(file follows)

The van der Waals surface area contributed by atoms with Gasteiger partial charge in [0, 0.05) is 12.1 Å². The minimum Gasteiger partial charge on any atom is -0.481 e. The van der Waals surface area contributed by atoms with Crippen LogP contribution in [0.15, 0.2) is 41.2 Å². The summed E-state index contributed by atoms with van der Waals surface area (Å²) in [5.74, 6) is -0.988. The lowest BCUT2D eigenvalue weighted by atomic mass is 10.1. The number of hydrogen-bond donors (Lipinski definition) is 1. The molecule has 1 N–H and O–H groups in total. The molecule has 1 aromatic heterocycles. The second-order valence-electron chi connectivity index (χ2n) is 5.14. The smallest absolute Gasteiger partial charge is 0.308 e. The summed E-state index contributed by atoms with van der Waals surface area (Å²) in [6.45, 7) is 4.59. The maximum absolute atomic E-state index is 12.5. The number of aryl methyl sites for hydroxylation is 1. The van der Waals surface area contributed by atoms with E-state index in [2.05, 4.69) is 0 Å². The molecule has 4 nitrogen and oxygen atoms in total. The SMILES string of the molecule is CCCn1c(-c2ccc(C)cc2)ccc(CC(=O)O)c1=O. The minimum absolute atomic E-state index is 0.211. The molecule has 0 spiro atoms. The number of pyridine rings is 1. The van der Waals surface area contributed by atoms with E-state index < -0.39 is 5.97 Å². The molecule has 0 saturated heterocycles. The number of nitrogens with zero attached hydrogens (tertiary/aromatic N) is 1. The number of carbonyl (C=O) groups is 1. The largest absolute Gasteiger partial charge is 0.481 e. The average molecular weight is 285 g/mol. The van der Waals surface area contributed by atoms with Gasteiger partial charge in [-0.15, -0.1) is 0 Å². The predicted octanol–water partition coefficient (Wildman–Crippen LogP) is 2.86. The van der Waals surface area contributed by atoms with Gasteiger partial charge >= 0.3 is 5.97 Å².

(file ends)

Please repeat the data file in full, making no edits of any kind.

The van der Waals surface area contributed by atoms with Gasteiger partial charge in [0, 0.05) is 12.1 Å². The minimum Gasteiger partial charge on any atom is -0.481 e. The van der Waals surface area contributed by atoms with Crippen LogP contribution in [0.15, 0.2) is 41.2 Å². The summed E-state index contributed by atoms with van der Waals surface area (Å²) in [5.74, 6) is -0.988. The lowest BCUT2D eigenvalue weighted by atomic mass is 10.1. The number of hydrogen-bond donors (Lipinski definition) is 1. The molecule has 1 N–H and O–H groups in total. The molecule has 1 aromatic heterocycles. The second-order valence-electron chi connectivity index (χ2n) is 5.14. The smallest absolute Gasteiger partial charge is 0.308 e. The summed E-state index contributed by atoms with van der Waals surface area (Å²) in [6.45, 7) is 4.59. The maximum absolute atomic E-state index is 12.5. The number of aryl methyl sites for hydroxylation is 1. The van der Waals surface area contributed by atoms with E-state index in [2.05, 4.69) is 0 Å². The molecule has 4 nitrogen and oxygen atoms in total. The SMILES string of the molecule is CCCn1c(-c2ccc(C)cc2)ccc(CC(=O)O)c1=O. The minimum absolute atomic E-state index is 0.211. The molecule has 0 spiro atoms. The number of pyridine rings is 1. The van der Waals surface area contributed by atoms with E-state index < -0.39 is 5.97 Å². The molecule has 0 saturated heterocycles. The number of nitrogens with zero attached hydrogens (tertiary/aromatic N) is 1. The number of carbonyl (C=O) groups is 1. The largest absolute Gasteiger partial charge is 0.481 e. The average molecular weight is 285 g/mol. The van der Waals surface area contributed by atoms with Gasteiger partial charge in [-0.15, -0.1) is 0 Å². The predicted octanol–water partition coefficient (Wildman–Crippen LogP) is 2.86. The van der Waals surface area contributed by atoms with Gasteiger partial charge >= 0.3 is 5.97 Å².